Extract, Transform, Load (ETL)
IT architects usually face the brunt of ETL tasks. However, it doesn’t need to be that way. By equipping data science users with a data science tool that can handle everything data-related, IT architects are putting data integration into the hands of the many, including those working closely with the data for a given data science project.
In Dataiku’s survey of IT leaders, the majority of companies perform data preparation and ETL in one system and Machine Learning in another, which can cause extra work for IT.
There are many benefits to implementing a data science tool with ETL capabilities, notably the fact that it enables IT architects to avoid going through multiple tools for a snapshot of where and how data is flowing. It can also help organizations maintain a consolidated view of the data that fuels business decisions (making it easier for folks like analysts to examine and report on data relevant to their projects). Further, it fosters consistency by ensuring data policies or even the data itself is consistent across each data location.
Security in the age of data democratization
IT architects are heavily involved in compliance and cybersecurity initiatives across the organization. As more data becomes accessible, their role becomes increasingly critical in order to make sure policies are enforced and audits can be carried out easily and without any bad surprises (e.g. for GDPR or ISO 27001). Without a unified workspace, those policies and audits can become extremely complex and require a lot of time both from IT architects and the auditors.
Using a unified data science tool can make a significant impact when dealing with securing data, but one additional important advantage lies in how such a unified tool greatly mitigates the risk added by the usage of multiple cloud solutions – it’s hard to deny that the shift to hybrid or pure cloud from pure on-premises infrastructure has brought many advantages to companies.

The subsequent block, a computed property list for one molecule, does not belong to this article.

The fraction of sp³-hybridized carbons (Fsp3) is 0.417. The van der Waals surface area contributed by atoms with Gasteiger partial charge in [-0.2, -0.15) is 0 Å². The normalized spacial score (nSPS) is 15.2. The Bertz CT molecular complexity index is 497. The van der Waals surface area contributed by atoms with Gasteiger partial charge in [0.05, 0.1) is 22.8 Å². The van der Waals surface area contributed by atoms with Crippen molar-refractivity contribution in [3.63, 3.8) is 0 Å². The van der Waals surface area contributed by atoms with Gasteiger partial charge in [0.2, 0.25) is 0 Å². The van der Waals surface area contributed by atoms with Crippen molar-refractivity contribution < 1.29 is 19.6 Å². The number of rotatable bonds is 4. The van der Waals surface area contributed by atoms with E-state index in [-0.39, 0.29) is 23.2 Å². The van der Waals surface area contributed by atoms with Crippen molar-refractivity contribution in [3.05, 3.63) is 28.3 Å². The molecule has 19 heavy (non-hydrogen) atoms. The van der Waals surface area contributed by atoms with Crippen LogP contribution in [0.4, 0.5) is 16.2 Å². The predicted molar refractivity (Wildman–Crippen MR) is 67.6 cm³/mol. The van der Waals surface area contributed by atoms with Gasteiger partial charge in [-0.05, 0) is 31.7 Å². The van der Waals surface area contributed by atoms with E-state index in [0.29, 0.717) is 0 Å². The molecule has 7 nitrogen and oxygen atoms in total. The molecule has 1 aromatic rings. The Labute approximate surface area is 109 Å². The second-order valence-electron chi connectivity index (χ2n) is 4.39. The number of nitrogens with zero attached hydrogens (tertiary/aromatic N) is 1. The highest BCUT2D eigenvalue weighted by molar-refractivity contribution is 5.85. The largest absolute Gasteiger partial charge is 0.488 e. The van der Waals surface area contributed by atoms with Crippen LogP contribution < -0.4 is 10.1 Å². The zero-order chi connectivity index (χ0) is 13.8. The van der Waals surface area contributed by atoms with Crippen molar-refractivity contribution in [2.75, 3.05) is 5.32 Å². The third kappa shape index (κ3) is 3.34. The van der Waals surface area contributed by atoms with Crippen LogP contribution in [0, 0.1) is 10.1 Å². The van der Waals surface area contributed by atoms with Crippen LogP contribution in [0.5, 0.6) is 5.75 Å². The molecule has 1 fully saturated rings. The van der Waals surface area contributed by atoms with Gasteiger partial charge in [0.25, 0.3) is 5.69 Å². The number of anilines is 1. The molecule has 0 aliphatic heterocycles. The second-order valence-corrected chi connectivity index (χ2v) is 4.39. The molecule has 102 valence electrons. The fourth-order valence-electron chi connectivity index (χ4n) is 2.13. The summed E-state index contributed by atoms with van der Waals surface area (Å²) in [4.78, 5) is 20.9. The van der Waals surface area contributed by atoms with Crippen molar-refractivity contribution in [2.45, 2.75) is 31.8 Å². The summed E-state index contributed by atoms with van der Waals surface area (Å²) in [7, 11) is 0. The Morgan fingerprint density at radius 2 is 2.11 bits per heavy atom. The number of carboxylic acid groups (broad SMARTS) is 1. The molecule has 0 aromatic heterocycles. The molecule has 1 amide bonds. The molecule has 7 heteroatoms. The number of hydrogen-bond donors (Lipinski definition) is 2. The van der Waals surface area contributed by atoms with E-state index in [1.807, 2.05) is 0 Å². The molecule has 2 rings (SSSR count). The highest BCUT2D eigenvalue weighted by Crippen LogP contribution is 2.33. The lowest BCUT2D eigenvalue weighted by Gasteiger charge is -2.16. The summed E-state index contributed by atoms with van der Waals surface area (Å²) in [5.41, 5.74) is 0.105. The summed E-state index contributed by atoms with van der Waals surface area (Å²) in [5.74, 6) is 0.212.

With data accessed through a unified, secured and audited workplace, companies can benefit from cloud platforms without increasing their risks. As an example, an IBM report estimates the average cost of a data breach to be US$3.92 million, demonstrating the importance of a robust data governance plan (which should always include data quality and security).
Successful data orchestration Is the key to extracting impactful insights
There’s no arguing that, individually, instruments sound nice when they are played by someone who knows how to play them. However, when orchestra instruments are played together in unison, they go a step further than just sounding nice – they give the conductor a job and allow the audience to watch the one-of-a-kind performance, all from one stage.
Similarly, data orchestration combines various disparate datasets from different systems and locations, brings it together, and makes it available for the extraction of deeply informed insights (which can then inform business leaders to make decisions that have real-world impact).
In an era of data democratization, the role of IT architects to support and provide transparency around both SSA and o16n initiatives, ensure elasticity and security and provide data accessibility to a wide variety of users is pivotal to the true success of data projects.Click below to share this article